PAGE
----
The ANU community packed into Llewellyn Hall on Tuesday to hear Vice-Chancellor Ian Young deliver a “budget solutions” package. Nervous students and staff arrived at the unique announcement, and were presented with a raft of measures that both aim to raise revenue and cut costs. This follows the $51 million blow to the ANU’s income from the Government in May’s Federal Budget.

The announcement that focused on “change, renewal and growth” was mercifully free of the drastic measures many expected. Young emphasised that the input from staff and student forums contributed to many of the measures, perhaps in an effort to take the heat off the university for the few relatively unpopular features.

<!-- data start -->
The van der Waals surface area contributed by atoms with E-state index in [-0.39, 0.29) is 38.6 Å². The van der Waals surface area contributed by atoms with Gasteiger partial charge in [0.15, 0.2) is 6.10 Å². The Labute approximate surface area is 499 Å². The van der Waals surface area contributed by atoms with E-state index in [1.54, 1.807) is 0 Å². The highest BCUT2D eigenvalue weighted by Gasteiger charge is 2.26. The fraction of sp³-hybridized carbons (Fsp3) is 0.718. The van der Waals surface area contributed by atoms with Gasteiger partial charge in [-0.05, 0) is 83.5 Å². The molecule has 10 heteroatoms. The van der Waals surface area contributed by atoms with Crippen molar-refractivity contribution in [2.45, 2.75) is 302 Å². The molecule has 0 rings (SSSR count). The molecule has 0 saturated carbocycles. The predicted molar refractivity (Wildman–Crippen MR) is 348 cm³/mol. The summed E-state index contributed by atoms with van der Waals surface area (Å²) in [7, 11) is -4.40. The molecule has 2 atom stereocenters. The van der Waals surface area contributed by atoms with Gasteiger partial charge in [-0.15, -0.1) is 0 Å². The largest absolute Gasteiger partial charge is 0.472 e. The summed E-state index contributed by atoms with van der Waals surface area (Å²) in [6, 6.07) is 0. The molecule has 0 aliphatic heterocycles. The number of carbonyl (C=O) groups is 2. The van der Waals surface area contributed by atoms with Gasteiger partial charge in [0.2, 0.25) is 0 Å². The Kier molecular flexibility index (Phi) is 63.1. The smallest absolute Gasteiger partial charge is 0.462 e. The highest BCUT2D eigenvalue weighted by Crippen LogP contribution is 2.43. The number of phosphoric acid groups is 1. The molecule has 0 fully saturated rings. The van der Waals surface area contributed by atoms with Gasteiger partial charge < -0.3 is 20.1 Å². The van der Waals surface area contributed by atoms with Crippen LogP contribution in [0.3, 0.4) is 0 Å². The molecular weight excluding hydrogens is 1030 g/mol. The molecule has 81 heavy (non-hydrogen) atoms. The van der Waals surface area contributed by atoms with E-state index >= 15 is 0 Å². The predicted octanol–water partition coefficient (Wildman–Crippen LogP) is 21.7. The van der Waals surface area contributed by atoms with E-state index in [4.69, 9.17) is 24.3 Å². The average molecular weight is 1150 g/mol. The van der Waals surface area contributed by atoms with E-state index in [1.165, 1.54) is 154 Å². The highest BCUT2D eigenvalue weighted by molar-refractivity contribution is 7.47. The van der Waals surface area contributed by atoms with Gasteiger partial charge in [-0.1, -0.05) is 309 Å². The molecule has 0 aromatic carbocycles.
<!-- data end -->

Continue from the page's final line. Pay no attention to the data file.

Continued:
Young began by announcing plans to raise revenue. After making it clear that ANU will never have a comparatively “huge” undergraduate population and that the university’s size is a factor that “makes the education experience we can offer unique”, the Vice-Chancellor outlined a small increase in undergraduate student intake. The university is aiming for a 5% increase in 2014 and an 11.8% increase in 2015.

Young also flagged an increase in both the international student population and their fees. Projected is a 1.5% increase in international coursework students in both 2014 and 2015, as well as a 10% rise in fees in 2015, up from a planned 5% rise in both 2014 and 2015. Young was at pains to stress that ANU’s fees were among the “lowest in the Group of Eight” giving the university “room to move.”